DETROIT -- Rookie receiver Jameson Williams reported to Detroit Lions practice for the first time this week then dropped a dime on the Motor City community on the eve of the team's Thanksgiving Day showdown against the Buffalo Bills.
The Lions' 12th overall pick popped up at the Detroit Police Athletic League (PAL) headquarters to distribute turkeys and gift cards to 100 local families on Wednesday. Although Williams has yet to suit up in an NFL game while recovering from a torn ACL he suffered at Alabama in January, he was eagerly anticipating the opportunity to give back.
"I wanted to get out and get a chance to get in this community to talk to folks, communicate with folks and let them know I'm for the people really," Williams told ESPN.
Williams was joined by numerous family members, including both parents, James and Tianna Williams. They've assisted him throughout the entire rehabilitation process and were right by his side for his first holiday event. They're hoping it'll become a family tradition.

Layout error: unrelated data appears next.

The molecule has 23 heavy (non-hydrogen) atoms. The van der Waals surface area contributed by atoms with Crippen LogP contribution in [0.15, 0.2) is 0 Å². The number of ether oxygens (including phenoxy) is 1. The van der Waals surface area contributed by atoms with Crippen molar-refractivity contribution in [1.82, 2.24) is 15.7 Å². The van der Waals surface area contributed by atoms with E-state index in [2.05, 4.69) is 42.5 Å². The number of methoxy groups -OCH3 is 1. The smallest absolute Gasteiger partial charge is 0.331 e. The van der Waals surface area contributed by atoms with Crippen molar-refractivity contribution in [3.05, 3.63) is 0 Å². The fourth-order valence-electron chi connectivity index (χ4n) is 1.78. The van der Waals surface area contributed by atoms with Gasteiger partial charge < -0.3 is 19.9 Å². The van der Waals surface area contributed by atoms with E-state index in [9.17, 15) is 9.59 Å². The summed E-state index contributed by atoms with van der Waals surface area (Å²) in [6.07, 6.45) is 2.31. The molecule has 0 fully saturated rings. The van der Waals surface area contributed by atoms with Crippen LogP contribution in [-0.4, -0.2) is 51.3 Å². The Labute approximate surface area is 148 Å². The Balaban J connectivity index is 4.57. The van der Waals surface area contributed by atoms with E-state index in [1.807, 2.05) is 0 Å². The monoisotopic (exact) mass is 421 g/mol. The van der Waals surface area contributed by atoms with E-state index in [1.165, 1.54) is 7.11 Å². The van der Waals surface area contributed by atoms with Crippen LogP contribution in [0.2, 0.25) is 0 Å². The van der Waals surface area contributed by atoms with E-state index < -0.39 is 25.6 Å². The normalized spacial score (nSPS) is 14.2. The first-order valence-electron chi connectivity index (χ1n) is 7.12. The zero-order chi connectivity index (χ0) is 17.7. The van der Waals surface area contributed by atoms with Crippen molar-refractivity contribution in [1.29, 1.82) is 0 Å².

"It's just perfect for him to come to the city and help the city," James said. "It's better to start off helping."
"Family ... can't nothing break that bond," Tianna added.
As the Lions are in the midst of their first three-game win streak since 2017, the team hopes that Williams can contribute immediately once he's cleared.
On his first day back Monday, he ran the passing tree routes with practice squad quarterback Tim Boyle after the team walkthrough. Boyle left the practice field as a believer in his ability.
"Very smooth and extremely fast. Really good in and out of breaks, ran really crisp routes," Boyle said of Williams. "It was definitely good to see him. You could tell he was excited to be back out there. He was kind of holding back his little smirk."
The Lions still haven't set a firm date for his return, but head coach Dan Campbell anticipates it happening sometime after the Thanksgiving game.
When Williams does hit the field, he'll be rocking former Lions quarterback Matthew Stafford's old No. 9 in Detroit. He contacted the current Los Angeles Rams quarterback before selecting the number, who gave him his blessings, with the response, "that 9 would be moving a lot faster than on the field."
Through community events like the PAL food giveaway, and potentially high production on the field, Williams is hoping to create his own legacy in Detroit once he's finally able to play.
"The 9 is a legendary number for Detroit, but no disrespect, I really want to take over that legacy," Williams said. "I want the 9 to be remembered because of me and what I did for Detroit."